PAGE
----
U.S. District Judge Roger Vinson ruled the healthcare reform law unconstitutional in Florida on Monday. Vinson dismissed the “individual mandate,” which would require most Americans to purchase health insurance by 2014 or pay penalties.
Florida, joined by 25 states, brought the lawsuit challenging the Affordable Care Act, arguing that Congress did not have the authority to force an individual to enter a marketplace or buy a particular good or service.
In his earlier ruling, Vinson said that a government report called the requirement to buy insurance legally unprecedented and worth examining in court.
“The individual mandate applies across the board. People have no choice and there is no way to avoid it. Those who fall under the individual mandate either comply with it, or they are penalized. It is not based on an activity that they make the choice to undertake. Rather, it is based solely on citizenship and on being alive,” he wrote.
I must conclude that the individual mandate and the remaining provisions are all inextricably bound together in purpose and must stand or fall as a single unit,” the judge ruled.
The states argued that while Congress could regulate economic activity, it could not regulate “inactivity” such as an individual’s choice to refrain from buying health care insurance.
Vinson agreed, writing that it would be, “a radical departure” to hold that Congess could regulate inactivity.
“It is not hyperbolizing to suggest that Congress could do almost anything it wanted,” he wrote.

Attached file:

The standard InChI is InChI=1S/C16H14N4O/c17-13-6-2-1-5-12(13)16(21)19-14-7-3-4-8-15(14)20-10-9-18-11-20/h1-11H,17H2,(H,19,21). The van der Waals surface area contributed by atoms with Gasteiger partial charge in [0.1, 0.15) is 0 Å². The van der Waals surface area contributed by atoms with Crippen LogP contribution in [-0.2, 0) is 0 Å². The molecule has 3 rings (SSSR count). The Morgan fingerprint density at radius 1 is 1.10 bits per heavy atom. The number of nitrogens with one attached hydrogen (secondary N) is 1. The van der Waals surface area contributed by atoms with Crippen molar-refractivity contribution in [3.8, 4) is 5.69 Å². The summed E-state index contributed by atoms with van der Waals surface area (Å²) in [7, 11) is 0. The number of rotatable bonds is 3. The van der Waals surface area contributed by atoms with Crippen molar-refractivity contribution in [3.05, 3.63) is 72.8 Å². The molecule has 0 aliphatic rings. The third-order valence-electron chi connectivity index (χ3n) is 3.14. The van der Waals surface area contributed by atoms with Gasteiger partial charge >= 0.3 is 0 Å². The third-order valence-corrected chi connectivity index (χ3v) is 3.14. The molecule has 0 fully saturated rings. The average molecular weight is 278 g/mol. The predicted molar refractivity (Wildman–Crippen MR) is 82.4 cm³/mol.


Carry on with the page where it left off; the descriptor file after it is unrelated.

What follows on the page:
Justice Department lawyers had defended the law in court, arguing that the constitution gives Congress the authority to regulate interstate commerce, and that includes the health care costs of the uninsured, which reach $43 billion annually.
But the judge disagreed.
“Every person throughout the course of his or her life makes hundreds or even thousands of life decisions that involve the same general sort of thought process that the defendants maintain is ‘economic activity,'” Vinson ruled.
“I must reluctantly conclude that Congress exceeded the bounds of its authority in passing the act with the individual mandate. That is not to say, of course, that Congress is without power to address the problems and inequities in our health care system. The health care market is more than one-sixth of the national economy, and without doubt Congress has the power to reform and regulate this market. That has not been disputed in this case. The principal dispute has been about how Congress chose to exercise that power here,” Vinson wrote.
“While the individual mandate was clearly ‘necessary and essential’ to the act as drafted, it is not ‘necessary and essential’ to health care reform in general,” he continued. “Because the individual mandate is unconstitutional and not severable, the entire act must be declared void.
In making his argument, Vinson threw back at the Obama administration President Obama’s own words from the 2008 presidential campaign, when the president as a candidate voiced opposition to the idea of forcing people to buy health insurance.
“Indeed, I note that in 2008, then-Senator Obama supported a health care reform proposal that did not include an individual mandate because he was at that time strongly opposed to the idea, stating that ‘if a mandate was the solution, we can try that to solve homelessness by mandating everybody to buy a house,'” Vinson wrote.